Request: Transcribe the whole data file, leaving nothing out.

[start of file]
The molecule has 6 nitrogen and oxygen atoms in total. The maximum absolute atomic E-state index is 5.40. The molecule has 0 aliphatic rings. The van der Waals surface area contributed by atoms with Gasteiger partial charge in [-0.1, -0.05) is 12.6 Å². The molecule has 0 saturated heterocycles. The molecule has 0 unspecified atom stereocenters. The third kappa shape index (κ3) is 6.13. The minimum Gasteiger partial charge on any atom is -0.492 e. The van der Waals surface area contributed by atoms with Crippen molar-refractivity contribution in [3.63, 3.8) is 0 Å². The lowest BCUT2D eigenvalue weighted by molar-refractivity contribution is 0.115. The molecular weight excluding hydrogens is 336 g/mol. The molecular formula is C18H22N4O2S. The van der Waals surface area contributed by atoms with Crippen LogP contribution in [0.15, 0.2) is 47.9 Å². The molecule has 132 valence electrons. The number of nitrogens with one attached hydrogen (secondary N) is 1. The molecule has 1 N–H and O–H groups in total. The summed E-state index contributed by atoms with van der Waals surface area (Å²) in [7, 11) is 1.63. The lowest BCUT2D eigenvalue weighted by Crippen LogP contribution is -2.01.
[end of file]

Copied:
The molecule has 6 nitrogen and oxygen atoms in total. The maximum absolute atomic E-state index is 5.40. The molecule has 0 aliphatic rings. The van der Waals surface area contributed by atoms with Gasteiger partial charge in [-0.1, -0.05) is 12.6 Å². The molecule has 0 saturated heterocycles. The molecule has 0 unspecified atom stereocenters. The third kappa shape index (κ3) is 6.13. The minimum Gasteiger partial charge on any atom is -0.492 e. The van der Waals surface area contributed by atoms with Crippen molar-refractivity contribution in [3.63, 3.8) is 0 Å². The lowest BCUT2D eigenvalue weighted by molar-refractivity contribution is 0.115. The molecular weight excluding hydrogens is 336 g/mol. The molecular formula is C18H22N4O2S. The van der Waals surface area contributed by atoms with Crippen LogP contribution in [0.15, 0.2) is 47.9 Å². The molecule has 132 valence electrons. The number of nitrogens with one attached hydrogen (secondary N) is 1. The molecule has 1 N–H and O–H groups in total. The summed E-state index contributed by atoms with van der Waals surface area (Å²) in [7, 11) is 1.63. The lowest BCUT2D eigenvalue weighted by Crippen LogP contribution is -2.01.